In the Cisco UCS servers, there are three classes or categories of Network Adapters for B-series and C-Server servers. I write this down because it’s pretty hard to find this summary anywhere is Cisco’s documentation and I keep having to tell people the difference. Now I can point them at this blog post.
Short version – I’d like you to read just these if nothing else.
- A data centre uses a lot of electricity. It’s dangerous.
- Just in case you didn’t pay attention – Electricity is really dangerous. Right, can we move on ?
- You should be scared of being electrocuted. That will keep you safe.
- When electrocution happens, the muscles in your limbs contract. This causes arms and hands to wrap around or clench objects.
- Someone who is being electrocuted can’t let go because of this
- If you touch a person being electrocuted, you will get an electric shock too, and may also be injured.
- The BEST thing to do is to turn the power off.
- Know where the power kill switch is for Data Centre. Or at least the breaker for the area that you are in.
- Don’t work in the Data Centre alone.
- Learn resuscitation. People who have been electrocuted are likely to have breathing problems and heart failure.
People shouldn’t die at work. Think seriously about going home everyday and what you can do to make that happen.
Quick tip on the best IP addresses on the Internet when you need to test your Internet connection from the command line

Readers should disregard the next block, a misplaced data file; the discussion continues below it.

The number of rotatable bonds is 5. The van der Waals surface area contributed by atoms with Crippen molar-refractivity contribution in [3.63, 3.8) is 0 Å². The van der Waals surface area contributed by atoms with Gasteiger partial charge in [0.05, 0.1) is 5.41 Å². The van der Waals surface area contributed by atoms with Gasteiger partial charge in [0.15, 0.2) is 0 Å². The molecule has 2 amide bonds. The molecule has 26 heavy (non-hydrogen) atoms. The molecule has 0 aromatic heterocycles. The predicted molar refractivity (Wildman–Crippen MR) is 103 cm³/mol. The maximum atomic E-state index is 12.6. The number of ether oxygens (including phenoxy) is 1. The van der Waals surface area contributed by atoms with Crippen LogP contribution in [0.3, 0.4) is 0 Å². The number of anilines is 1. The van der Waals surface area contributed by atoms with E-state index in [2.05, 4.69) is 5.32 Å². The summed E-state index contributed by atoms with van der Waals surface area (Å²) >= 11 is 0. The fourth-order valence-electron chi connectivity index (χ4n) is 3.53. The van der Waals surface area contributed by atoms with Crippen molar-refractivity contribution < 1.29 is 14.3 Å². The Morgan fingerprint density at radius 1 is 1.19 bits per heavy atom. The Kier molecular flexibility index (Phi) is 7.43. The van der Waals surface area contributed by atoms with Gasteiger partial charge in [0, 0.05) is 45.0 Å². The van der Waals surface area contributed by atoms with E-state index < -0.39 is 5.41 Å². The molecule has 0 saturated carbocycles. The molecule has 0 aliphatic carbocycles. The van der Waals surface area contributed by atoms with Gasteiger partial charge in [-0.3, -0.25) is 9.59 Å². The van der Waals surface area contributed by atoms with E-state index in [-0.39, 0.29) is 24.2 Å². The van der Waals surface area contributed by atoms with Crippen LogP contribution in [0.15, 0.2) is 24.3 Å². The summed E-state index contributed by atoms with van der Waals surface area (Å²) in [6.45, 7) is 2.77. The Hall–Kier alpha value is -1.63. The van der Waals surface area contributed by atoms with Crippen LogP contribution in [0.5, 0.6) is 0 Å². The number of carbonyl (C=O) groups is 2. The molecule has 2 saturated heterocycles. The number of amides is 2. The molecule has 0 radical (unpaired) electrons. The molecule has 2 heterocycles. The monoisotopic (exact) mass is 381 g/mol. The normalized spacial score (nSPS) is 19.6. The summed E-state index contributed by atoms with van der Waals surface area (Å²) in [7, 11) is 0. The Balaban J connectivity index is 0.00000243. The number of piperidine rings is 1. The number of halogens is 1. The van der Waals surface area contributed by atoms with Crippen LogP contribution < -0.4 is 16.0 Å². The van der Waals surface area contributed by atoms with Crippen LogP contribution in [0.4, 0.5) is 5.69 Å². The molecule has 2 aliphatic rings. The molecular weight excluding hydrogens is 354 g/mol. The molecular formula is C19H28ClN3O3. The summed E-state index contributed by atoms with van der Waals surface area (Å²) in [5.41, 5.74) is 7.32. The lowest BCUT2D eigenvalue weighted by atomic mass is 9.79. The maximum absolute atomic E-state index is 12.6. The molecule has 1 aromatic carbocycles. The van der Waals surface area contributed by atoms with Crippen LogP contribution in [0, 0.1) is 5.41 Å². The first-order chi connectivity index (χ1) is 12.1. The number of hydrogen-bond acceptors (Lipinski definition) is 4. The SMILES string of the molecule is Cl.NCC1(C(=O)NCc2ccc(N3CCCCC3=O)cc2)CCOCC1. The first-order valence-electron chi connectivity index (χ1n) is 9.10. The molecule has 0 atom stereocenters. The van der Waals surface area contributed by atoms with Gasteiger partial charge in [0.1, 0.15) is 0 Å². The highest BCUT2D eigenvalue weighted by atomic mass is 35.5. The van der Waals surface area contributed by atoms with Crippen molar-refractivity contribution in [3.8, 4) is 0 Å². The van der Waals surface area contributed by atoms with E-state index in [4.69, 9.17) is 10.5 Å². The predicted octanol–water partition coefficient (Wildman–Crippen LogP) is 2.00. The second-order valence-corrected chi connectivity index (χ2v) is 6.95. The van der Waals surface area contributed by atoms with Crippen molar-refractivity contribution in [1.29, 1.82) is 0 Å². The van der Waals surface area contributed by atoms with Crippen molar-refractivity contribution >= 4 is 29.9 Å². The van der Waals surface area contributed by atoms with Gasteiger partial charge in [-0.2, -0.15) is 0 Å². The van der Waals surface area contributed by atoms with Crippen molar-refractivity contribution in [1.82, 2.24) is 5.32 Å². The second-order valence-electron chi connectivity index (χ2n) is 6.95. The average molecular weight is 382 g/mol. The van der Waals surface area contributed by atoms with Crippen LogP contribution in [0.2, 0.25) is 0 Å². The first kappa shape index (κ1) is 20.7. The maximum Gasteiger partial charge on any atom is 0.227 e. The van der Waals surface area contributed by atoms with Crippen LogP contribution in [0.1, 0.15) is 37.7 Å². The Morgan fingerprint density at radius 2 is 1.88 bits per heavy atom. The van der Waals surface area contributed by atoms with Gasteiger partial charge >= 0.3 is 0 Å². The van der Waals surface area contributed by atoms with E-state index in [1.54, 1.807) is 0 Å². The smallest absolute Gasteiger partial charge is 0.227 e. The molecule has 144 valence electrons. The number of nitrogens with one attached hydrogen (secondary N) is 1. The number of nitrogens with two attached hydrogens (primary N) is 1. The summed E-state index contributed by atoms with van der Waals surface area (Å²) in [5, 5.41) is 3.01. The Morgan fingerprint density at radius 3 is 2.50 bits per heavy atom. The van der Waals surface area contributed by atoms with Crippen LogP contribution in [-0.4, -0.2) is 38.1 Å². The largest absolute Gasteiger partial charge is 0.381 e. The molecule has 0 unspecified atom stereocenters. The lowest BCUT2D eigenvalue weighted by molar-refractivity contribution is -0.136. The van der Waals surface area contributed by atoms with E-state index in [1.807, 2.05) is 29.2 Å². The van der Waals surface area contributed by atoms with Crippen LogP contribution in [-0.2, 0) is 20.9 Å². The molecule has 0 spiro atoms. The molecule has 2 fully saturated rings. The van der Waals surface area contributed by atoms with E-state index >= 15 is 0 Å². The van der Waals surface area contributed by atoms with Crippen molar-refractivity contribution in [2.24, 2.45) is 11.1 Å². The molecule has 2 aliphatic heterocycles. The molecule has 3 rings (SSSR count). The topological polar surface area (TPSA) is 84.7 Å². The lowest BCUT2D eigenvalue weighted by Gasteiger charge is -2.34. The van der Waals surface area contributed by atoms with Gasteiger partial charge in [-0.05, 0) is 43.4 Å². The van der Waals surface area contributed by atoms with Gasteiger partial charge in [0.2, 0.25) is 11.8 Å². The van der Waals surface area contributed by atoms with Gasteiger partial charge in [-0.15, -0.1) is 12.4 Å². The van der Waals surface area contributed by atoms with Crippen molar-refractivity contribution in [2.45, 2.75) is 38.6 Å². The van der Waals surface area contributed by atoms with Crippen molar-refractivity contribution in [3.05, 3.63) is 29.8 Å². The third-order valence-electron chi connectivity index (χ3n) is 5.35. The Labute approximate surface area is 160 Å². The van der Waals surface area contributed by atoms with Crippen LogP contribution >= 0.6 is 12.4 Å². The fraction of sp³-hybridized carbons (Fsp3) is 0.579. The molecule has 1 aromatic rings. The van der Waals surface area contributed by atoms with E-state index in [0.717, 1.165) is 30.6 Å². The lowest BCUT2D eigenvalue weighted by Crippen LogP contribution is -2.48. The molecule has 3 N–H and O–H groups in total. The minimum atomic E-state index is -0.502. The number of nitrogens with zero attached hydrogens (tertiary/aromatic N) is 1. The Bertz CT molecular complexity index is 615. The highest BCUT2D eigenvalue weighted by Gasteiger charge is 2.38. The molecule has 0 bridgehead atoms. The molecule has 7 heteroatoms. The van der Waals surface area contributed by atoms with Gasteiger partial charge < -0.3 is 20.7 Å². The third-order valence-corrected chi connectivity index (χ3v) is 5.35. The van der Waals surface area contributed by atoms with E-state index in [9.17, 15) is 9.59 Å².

Most engineers think that cable is simply plug and play. And mostly, that true. In recent years, Ethernet standards and manufacturing Here are 20 things that Network Engineers have forgotten or don’t know about network cabling in a two part series on things I have learned in twenty years of looking after networks.
Define Threat Asymmetry
BPDU Guard and Root Guard are enhancements to Spanning Tree Protocol (STP) enhancements that improve the reliability of the protocol to unexpected events ad are primarily to ensure design enforcement ( integrity / security). There they must configured in specific locations in the networks.
When working on NX-OS it’s kind of annoying to attempt to use a feature that hasn’t been enabled and get an error message. Why not get an “not enabled” or “not licensed” error message ?
It’s a common discussion about when Cisco VTP protocol is actually forwarded through Cisco switches and when it’s isn’t. I’ve always gotten it somewhat confused and when I stumbled across some old notes on the topic I had an ah-hah moment. I’m answering the equation about when using VTP in your network, which versions are risky – that’s risky is terms of how do you prevent VTP updates from ‘crossing’ a switch.
Short Answer is “It depends, but usually yes.” Long answer follows with a discussion of launch power, receiver sensitivity, and cable losses.
I got asked a question by a reader “is OpenFlow used for Routing or Switching ?”